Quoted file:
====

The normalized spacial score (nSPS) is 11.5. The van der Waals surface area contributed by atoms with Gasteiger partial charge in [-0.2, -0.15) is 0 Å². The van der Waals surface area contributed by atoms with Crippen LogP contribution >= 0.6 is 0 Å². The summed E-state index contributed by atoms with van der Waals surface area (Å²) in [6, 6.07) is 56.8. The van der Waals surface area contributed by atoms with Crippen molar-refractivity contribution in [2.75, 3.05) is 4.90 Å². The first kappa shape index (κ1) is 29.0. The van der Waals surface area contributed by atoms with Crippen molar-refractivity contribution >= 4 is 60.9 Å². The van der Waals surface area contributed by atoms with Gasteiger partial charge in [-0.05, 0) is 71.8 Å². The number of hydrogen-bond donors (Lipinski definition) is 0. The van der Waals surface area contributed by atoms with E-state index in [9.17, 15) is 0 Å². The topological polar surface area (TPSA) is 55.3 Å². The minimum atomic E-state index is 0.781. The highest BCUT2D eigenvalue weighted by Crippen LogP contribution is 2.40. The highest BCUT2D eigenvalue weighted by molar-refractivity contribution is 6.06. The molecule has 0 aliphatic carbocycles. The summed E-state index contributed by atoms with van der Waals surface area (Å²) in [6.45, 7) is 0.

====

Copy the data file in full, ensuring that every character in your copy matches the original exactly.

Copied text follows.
The normalized spacial score (nSPS) is 11.5. The van der Waals surface area contributed by atoms with Gasteiger partial charge in [-0.2, -0.15) is 0 Å². The van der Waals surface area contributed by atoms with Crippen LogP contribution >= 0.6 is 0 Å². The summed E-state index contributed by atoms with van der Waals surface area (Å²) in [6, 6.07) is 56.8. The van der Waals surface area contributed by atoms with Crippen molar-refractivity contribution in [2.75, 3.05) is 4.90 Å². The first kappa shape index (κ1) is 29.0. The van der Waals surface area contributed by atoms with Crippen molar-refractivity contribution >= 4 is 60.9 Å². The van der Waals surface area contributed by atoms with Gasteiger partial charge in [-0.05, 0) is 71.8 Å². The number of hydrogen-bond donors (Lipinski definition) is 0. The van der Waals surface area contributed by atoms with E-state index in [9.17, 15) is 0 Å². The topological polar surface area (TPSA) is 55.3 Å². The minimum atomic E-state index is 0.781. The highest BCUT2D eigenvalue weighted by Crippen LogP contribution is 2.40. The highest BCUT2D eigenvalue weighted by molar-refractivity contribution is 6.06. The molecule has 0 aliphatic carbocycles. The summed E-state index contributed by atoms with van der Waals surface area (Å²) in [6.45, 7) is 0.